Cooperation between central banks

Zerohedge recently drew attention to the growing level of foreign bank cash deposits, tucked away at the bottom of the Fed’s H.8 statement.

Foreign banks’ cash balances have increased by $518.7bn since September 2012, accounting for almost all of the increase in these banks’ total assets in the H.8 table. The implication is that these cash balances are held as reserves on the Fed’s balance sheet, the counterpart of quantitative easing.

This naturally raises the reasonable question posed by Zerohedge’s article as to why the Fed appears to be benefiting foreign banks with QE. The answer is either these deposits have been transferred to them from US banks in the normal course of business or the Fed is prepared to provide liquidity to foreign banks: after all the US dollar is the reserve currency. And this liquidity is most needed by the weakest banks in the international banking system, many of which are in the eurozone.

The ECB’s room for manoeuvre with respect to money-printing is more limited, and it is the only central bank of the big four not to have overtly quantitatively eased. Furthermore, the eurozone is still in trouble even though it has disappeared from the headlines. The chart below of bank lending figures supplied by the ECB illustrates the problem.




Bank lending peaked in mid-2012, and by mid-2013 it had contracted over €1 trillion. By now, the ECB should have advance knowledge of the yet-to-be-released Q3 bank lending total, which if it has continued the downward trend explains why the ECB unexpectedly reduced interest rates recently.

Meanwhile, the Bank of England has finally admitted that the UK’s economy is growing. Conventional wisdom suggests the BoE should permit interest rates to return to more normal levels, but it refuses to do so for at least another year. The fact that the UK continues with current interest rate polices is due in part to policy coordination with the Fed, the ECB and to a lesser extent perhaps the Bank of Japan.

The logical implication from the Fed’s and the BoE’s actions is that interest rate policies are being managed with the weakest in mind. Therefore the course of prices and bank lending in the eurozone could be regarded as the current determinant of when tapering will be introduced by the Fed.

However there is still an overriding problem: if the stimulant of monetary inflation is reduced, rates along the yield curve will rise rapidly from today’s wholly artificially suppressed levels. The two cannot be divorced. The Fed knows this, and it is central to its internal debate.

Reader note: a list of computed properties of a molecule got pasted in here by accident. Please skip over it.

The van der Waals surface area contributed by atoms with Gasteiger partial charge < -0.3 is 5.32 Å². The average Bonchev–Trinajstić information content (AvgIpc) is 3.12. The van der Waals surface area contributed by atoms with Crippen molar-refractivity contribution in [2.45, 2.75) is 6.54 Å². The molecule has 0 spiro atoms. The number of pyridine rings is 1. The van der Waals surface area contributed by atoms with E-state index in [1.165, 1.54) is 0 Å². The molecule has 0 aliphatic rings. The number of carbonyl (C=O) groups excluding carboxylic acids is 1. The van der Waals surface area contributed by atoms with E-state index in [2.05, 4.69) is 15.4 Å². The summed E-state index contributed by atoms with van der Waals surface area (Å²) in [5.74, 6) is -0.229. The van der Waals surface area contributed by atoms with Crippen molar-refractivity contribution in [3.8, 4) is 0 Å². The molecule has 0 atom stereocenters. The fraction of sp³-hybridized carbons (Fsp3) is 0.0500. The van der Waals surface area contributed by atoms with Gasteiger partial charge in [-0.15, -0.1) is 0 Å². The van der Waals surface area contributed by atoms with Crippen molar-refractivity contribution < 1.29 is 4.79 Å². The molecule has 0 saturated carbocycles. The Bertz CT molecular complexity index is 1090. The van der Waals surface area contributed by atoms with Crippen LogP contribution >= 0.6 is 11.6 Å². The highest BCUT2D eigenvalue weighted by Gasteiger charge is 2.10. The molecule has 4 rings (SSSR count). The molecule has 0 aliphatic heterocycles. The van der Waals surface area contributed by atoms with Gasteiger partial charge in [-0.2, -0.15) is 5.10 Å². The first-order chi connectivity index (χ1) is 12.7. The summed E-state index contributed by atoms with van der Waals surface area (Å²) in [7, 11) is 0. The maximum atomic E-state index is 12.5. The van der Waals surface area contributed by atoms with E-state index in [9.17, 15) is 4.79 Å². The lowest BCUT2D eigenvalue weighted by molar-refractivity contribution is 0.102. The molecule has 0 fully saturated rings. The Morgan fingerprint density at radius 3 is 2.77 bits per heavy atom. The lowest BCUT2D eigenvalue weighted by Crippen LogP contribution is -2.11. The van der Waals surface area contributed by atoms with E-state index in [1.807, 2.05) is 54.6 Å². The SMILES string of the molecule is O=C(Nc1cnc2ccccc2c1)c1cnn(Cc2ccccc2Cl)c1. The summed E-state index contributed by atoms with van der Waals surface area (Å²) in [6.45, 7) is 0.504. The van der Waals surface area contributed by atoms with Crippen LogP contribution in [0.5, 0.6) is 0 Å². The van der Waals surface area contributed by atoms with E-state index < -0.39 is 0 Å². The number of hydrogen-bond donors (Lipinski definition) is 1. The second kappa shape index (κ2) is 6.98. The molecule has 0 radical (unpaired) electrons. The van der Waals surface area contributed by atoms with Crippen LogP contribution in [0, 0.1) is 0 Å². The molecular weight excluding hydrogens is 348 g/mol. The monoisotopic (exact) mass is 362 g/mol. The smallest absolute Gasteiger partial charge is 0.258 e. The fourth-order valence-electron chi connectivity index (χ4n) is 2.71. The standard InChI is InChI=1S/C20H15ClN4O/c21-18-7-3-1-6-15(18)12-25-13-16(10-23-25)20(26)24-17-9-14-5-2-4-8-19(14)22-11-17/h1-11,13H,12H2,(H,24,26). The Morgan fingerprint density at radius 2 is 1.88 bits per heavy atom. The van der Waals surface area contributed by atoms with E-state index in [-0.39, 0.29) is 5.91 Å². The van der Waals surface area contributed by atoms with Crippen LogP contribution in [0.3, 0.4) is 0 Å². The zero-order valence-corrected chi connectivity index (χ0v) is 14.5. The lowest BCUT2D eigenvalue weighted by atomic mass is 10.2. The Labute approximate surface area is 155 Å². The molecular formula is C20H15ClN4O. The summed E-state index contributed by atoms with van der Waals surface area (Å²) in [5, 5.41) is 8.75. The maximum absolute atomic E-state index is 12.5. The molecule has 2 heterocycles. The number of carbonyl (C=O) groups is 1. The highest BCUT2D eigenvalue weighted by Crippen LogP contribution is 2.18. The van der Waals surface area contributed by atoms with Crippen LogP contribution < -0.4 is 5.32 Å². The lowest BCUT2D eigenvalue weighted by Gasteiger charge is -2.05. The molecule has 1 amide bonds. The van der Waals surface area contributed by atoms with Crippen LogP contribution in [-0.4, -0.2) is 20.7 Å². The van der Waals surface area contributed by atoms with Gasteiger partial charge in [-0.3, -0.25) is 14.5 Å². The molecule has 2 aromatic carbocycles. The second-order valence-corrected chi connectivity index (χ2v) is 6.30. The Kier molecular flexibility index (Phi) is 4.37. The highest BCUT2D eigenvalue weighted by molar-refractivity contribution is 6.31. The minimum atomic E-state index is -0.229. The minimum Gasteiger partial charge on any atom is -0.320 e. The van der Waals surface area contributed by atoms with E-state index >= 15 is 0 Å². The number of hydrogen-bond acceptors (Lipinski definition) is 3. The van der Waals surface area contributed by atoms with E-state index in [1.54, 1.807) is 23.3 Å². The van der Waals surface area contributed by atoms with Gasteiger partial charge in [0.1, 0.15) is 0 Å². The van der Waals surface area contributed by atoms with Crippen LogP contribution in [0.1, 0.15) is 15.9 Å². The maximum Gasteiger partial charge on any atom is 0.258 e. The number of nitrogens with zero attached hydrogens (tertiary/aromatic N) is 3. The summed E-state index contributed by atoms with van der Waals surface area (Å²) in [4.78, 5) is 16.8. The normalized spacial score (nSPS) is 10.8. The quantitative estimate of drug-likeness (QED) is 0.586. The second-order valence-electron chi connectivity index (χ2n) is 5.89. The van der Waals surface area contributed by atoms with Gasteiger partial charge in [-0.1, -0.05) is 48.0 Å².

The fact of the matter is that just as zero interest rates flatter bank balance sheets and government borrowing costs, the reverse is also true. Add into the mix the deflationary implications of more normal interest rates and it is obvious that the Fed and the BoE are trapped. They will not be looking forward to the day when they run out of excuses for this dilemma. But for now at least there is a rescue mission in place for the eurozone, and the Fed will continue to lend its support to foreign banks.

This article was previously published at

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3 replies on “Cooperation between central banks”
  1. says: Paul Marks

    The Federal Reserve has been supporting foreign banks since at least 2008 – for example the AIG bailout was not just to save Goldman Sachs (politically well connected though that enterprise is), it was also to save various foreign banks.

    The intellectual corruption of bailout-ism knows no national borders.

    1. says: George Thompson

      Good news, Mr. Marks!

      “Happy days are here again; The skies above are clear again; So let’s raise a glass of cheer again; Happy days are here again!!

      “Altogether shout it now; There’s no one Who can doubt it now; So let’s tell the world about it now; Happy days are here again!!!”

      While I did slightly modify the line containing ‘cheer’, my enthusiasm differs none. Thanks to the magic money machine over at the Federal Reserve and the whirlybird whizzer’s agile interest rate garrote, just this very morning the Dow topped 16,000, the S&P 500 went to 1,800 and the NASDAQ is almost back to its year 2000 level of 4,000. In the meantime, the future World reserve currency – Bitcoin went as high as $619. The day is still young. Why what’s another 100% increase when there is no limit to the amount of virtual currency that can be created by merely pecking on a computer keyboard? This is no doubt driven by investor confidence in the well established companies Facebook and Twitter. They may have no real product, but I don’t think they are deeply indebted either. Not having checked either prospectus, I can’t say so with certainty, but I think they must be swell. So raise a toast to the whizzer. He has magically saved the world wide economy with a mere love tap upon his [Enter] key.

      Will these numbers abate? Don’t ask me. I predicted the DOW would top 16,000 a year ago October and stay there at least through the November reelection of the thriftiest and most honest president the USA has had since 2012. I just want to close with the a sound piece of Borg financial advice (and they were certainly expert on virtual realities): “Resistance is futile!”

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